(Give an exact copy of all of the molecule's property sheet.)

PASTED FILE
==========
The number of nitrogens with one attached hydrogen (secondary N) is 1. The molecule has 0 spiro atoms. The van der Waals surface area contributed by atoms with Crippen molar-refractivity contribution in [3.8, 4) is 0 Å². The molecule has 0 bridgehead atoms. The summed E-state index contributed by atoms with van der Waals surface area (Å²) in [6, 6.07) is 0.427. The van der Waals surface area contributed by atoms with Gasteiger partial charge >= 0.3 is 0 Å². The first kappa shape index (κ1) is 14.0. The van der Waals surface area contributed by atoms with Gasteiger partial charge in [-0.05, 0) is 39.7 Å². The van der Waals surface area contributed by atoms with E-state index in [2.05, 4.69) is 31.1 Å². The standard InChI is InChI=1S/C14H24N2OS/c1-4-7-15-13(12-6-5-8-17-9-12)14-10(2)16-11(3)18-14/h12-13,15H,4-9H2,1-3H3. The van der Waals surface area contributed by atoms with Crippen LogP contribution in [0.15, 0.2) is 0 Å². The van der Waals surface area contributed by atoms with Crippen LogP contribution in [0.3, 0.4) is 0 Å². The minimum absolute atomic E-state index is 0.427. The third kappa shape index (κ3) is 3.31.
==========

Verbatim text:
The number of nitrogens with one attached hydrogen (secondary N) is 1. The molecule has 0 spiro atoms. The van der Waals surface area contributed by atoms with Crippen molar-refractivity contribution in [3.8, 4) is 0 Å². The molecule has 0 bridgehead atoms. The summed E-state index contributed by atoms with van der Waals surface area (Å²) in [6, 6.07) is 0.427. The van der Waals surface area contributed by atoms with Gasteiger partial charge >= 0.3 is 0 Å². The first kappa shape index (κ1) is 14.0. The van der Waals surface area contributed by atoms with Gasteiger partial charge in [-0.05, 0) is 39.7 Å². The van der Waals surface area contributed by atoms with E-state index in [2.05, 4.69) is 31.1 Å². The standard InChI is InChI=1S/C14H24N2OS/c1-4-7-15-13(12-6-5-8-17-9-12)14-10(2)16-11(3)18-14/h12-13,15H,4-9H2,1-3H3. The van der Waals surface area contributed by atoms with Crippen LogP contribution in [0.15, 0.2) is 0 Å². The van der Waals surface area contributed by atoms with Crippen LogP contribution in [0.3, 0.4) is 0 Å². The minimum absolute atomic E-state index is 0.427. The third kappa shape index (κ3) is 3.31.